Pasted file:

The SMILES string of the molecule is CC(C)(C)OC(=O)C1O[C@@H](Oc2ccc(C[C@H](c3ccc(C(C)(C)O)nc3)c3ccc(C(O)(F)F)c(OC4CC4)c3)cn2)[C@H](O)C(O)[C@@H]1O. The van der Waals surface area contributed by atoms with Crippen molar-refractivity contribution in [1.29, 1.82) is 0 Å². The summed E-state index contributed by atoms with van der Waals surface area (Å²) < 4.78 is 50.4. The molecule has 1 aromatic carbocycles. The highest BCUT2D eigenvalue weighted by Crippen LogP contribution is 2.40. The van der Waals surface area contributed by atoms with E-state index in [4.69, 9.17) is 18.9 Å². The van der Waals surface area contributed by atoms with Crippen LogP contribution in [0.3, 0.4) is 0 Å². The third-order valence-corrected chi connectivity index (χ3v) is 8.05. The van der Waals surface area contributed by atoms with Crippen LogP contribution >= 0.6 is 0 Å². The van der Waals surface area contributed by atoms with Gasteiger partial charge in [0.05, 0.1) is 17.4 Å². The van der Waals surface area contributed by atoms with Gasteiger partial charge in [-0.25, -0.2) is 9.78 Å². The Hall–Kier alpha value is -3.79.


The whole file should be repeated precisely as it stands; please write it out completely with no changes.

The SMILES string of the molecule is CC(C)(C)OC(=O)C1O[C@@H](Oc2ccc(C[C@H](c3ccc(C(C)(C)O)nc3)c3ccc(C(O)(F)F)c(OC4CC4)c3)cn2)[C@H](O)C(O)[C@@H]1O. The van der Waals surface area contributed by atoms with Crippen molar-refractivity contribution in [1.29, 1.82) is 0 Å². The summed E-state index contributed by atoms with van der Waals surface area (Å²) < 4.78 is 50.4. The molecule has 1 aromatic carbocycles. The highest BCUT2D eigenvalue weighted by Crippen LogP contribution is 2.40. The van der Waals surface area contributed by atoms with E-state index in [4.69, 9.17) is 18.9 Å². The van der Waals surface area contributed by atoms with Crippen LogP contribution in [0.3, 0.4) is 0 Å². The third-order valence-corrected chi connectivity index (χ3v) is 8.05. The van der Waals surface area contributed by atoms with Crippen LogP contribution >= 0.6 is 0 Å². The van der Waals surface area contributed by atoms with Gasteiger partial charge in [0.05, 0.1) is 17.4 Å². The van der Waals surface area contributed by atoms with Gasteiger partial charge in [-0.25, -0.2) is 9.78 Å². The Hall–Kier alpha value is -3.79.